This would have been forgivable if ABC had used that time to push for donations, but it didn't. Berman came on for about a minute, but mostly to give programming notes, telling fans what game was going to be on what network and pointing to the guys on the phones. The Bush-Clinton Katrina Fund number (1-888-635-5944) flashed on the screen, but Berman made no mention of it.

The next six minutes were taken up with commercials, none of them the hurricane relief ads that had been airing all night, interrupted by a two-minute tease for the Washington-Dallas game by Al Michaels. At 9, "Monday Night Football" opened as usual, with one of those dumb skits promoting an ABC show, the Hank Williams Jr. song, etc.

By the time ABC flashed the number on the screen at 9:07, 13 minutes had passed with no football and no mentions of hurricane relief. All ABC did was sell cars and its own shows.

It's a tough line to walk, trying to do good while also conducting your business. Nobody's asking Disney, which owns ABC and ESPN, to raise money for relief and give up the revenue it takes in during football broadcasts.

But perhaps the pointless promo for "Lost" could have been lost on this night. And maybe on this night, when it had an actual game as a pregame show, ABC shouldn't have decided that "Monday Night Football" needed 15 minutes of commercials and pregame schtuss instead of the usual eight.

Unfortunately for the networks, the games themselves were pooches for the most part. The Saints fumbled the opening kickoff away, quickly fell behind 14-0, recovered to score a touchdown, then fell apart, losing 27-10.

New Orleans played the kind of sloppy, distracted ball you'd expect them to play given the circumstances. Quarterback Aaron Brooks reverted to form as the very personification of one of Berman's signature lines: "Wooop!"

The Cowboys and Washington struggled for three and a half low-scoring quarters, Dallas' 13-0 lead partly the result of tough defense and partly of poor offense, especially by Washington.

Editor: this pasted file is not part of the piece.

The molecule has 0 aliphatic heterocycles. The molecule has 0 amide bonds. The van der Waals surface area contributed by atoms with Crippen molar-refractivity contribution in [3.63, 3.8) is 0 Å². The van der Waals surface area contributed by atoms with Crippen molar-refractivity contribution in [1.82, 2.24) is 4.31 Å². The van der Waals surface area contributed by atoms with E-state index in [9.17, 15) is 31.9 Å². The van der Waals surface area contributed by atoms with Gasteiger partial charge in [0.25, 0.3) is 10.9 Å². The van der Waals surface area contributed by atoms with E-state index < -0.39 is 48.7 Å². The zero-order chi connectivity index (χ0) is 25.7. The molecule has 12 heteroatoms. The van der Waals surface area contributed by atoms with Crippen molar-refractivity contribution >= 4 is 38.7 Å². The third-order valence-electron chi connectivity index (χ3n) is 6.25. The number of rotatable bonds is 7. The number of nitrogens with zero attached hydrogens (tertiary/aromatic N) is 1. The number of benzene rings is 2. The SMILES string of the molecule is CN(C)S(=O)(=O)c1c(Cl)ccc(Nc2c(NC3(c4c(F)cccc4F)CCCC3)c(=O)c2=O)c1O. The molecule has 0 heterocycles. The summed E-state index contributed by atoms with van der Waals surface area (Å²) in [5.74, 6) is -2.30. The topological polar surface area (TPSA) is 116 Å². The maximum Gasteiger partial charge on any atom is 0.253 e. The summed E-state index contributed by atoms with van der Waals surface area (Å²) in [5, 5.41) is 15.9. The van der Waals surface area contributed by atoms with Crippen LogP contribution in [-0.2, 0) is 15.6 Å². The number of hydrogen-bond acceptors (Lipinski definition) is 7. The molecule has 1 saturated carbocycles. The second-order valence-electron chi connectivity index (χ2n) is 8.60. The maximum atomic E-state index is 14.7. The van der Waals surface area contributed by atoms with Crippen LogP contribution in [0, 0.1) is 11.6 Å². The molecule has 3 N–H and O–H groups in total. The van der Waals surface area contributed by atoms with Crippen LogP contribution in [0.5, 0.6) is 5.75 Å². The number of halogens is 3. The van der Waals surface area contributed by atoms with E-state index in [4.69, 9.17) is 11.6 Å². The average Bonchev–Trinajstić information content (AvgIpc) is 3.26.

Drew Bledsoe's picture-perfect 70-yard touchdown pass to Terry Glenn in the third quarter, a thing of beauty that Glenn caught in stride, a throw that actually had me thinking briefly that Drew Bledsoe will do great things this year, was the lone highlight other than the Cowboys' dynamite throwback uniforms.

A fashion note that's true in all sports: When you replace silver with white, you have done a good thing.

Then Washington, which had gone almost 116 minutes without a touchdown this season, scored two on a pair of lightning bolts 1:13 apart. Mark Brunell hit Santana Moss in the end zone on fourth and 15 from the Dallas 39, and then Brunell hit Moss in stride, as pretty a throw as Bledsoe's, for the game-winning 70-yard score.

The Cowboys had a couple of chances in the final minutes, but couldn't get into field-goal range.

All in all a fine evening. Two football games with staggered start times and some money raised to help people on the Gulf Coast. The Giants and Saints will contribute $1 million from the gate receipts, the Giants pledged an additional $400,000, and the NFL Players Association announced it would donate $1 million. The amount raised by the telethon itself wasn't available at this column's posting time.

And best of all: Not too much Chris Berman, and you got to talk to Wayne Chrebet.

Previous column: ChiSox, WNBA, bad NFL picks

- - - - - - - - - - - -

  • Bookmark to get the new Kaufman column every day.
  • Discuss this column and the sports news of the day in Table Talk.
  • Send an e-mail to King Kaufman.
  • To receive the Sports Daily Newsletter, send an e-mail to

  • By Salon Staff

    MORE FROM Salon Staff

    Related Topics ------------------------------------------